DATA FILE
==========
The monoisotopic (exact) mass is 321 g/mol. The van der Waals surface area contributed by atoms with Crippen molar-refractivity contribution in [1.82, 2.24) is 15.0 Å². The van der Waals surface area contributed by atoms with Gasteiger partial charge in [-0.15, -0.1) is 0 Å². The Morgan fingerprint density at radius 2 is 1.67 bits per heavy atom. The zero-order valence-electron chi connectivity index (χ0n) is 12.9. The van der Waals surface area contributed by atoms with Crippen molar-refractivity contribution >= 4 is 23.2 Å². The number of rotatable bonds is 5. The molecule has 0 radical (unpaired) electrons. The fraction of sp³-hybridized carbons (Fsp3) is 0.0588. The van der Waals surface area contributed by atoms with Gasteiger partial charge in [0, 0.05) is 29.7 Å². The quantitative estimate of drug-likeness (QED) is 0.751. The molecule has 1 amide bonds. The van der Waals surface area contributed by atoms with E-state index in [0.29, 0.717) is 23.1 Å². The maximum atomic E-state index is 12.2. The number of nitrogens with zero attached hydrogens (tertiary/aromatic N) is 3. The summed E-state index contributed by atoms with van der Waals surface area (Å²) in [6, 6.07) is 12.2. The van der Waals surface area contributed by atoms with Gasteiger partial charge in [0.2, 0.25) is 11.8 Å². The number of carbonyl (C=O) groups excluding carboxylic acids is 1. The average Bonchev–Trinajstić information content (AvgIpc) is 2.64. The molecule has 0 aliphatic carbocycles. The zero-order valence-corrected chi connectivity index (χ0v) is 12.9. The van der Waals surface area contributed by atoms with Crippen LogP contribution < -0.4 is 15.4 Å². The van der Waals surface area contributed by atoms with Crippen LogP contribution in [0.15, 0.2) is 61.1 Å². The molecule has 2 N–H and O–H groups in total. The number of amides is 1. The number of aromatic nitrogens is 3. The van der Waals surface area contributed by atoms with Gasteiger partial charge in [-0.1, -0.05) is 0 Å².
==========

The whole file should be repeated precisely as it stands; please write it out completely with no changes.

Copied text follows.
The monoisotopic (exact) mass is 321 g/mol. The van der Waals surface area contributed by atoms with Crippen molar-refractivity contribution in [1.82, 2.24) is 15.0 Å². The van der Waals surface area contributed by atoms with Gasteiger partial charge in [-0.15, -0.1) is 0 Å². The Morgan fingerprint density at radius 2 is 1.67 bits per heavy atom. The zero-order valence-electron chi connectivity index (χ0n) is 12.9. The van der Waals surface area contributed by atoms with Crippen molar-refractivity contribution >= 4 is 23.2 Å². The number of rotatable bonds is 5. The molecule has 0 radical (unpaired) electrons. The fraction of sp³-hybridized carbons (Fsp3) is 0.0588. The van der Waals surface area contributed by atoms with Gasteiger partial charge in [0, 0.05) is 29.7 Å². The quantitative estimate of drug-likeness (QED) is 0.751. The molecule has 1 amide bonds. The van der Waals surface area contributed by atoms with E-state index in [0.29, 0.717) is 23.1 Å². The maximum atomic E-state index is 12.2. The number of nitrogens with zero attached hydrogens (tertiary/aromatic N) is 3. The summed E-state index contributed by atoms with van der Waals surface area (Å²) in [6, 6.07) is 12.2. The van der Waals surface area contributed by atoms with Gasteiger partial charge in [0.2, 0.25) is 11.8 Å². The number of carbonyl (C=O) groups excluding carboxylic acids is 1. The average Bonchev–Trinajstić information content (AvgIpc) is 2.64. The molecule has 0 aliphatic carbocycles. The zero-order valence-corrected chi connectivity index (χ0v) is 12.9. The van der Waals surface area contributed by atoms with Crippen LogP contribution < -0.4 is 15.4 Å². The van der Waals surface area contributed by atoms with Crippen LogP contribution in [0.15, 0.2) is 61.1 Å². The molecule has 2 N–H and O–H groups in total. The number of amides is 1. The number of aromatic nitrogens is 3. The van der Waals surface area contributed by atoms with Gasteiger partial charge in [-0.1, -0.05) is 0 Å².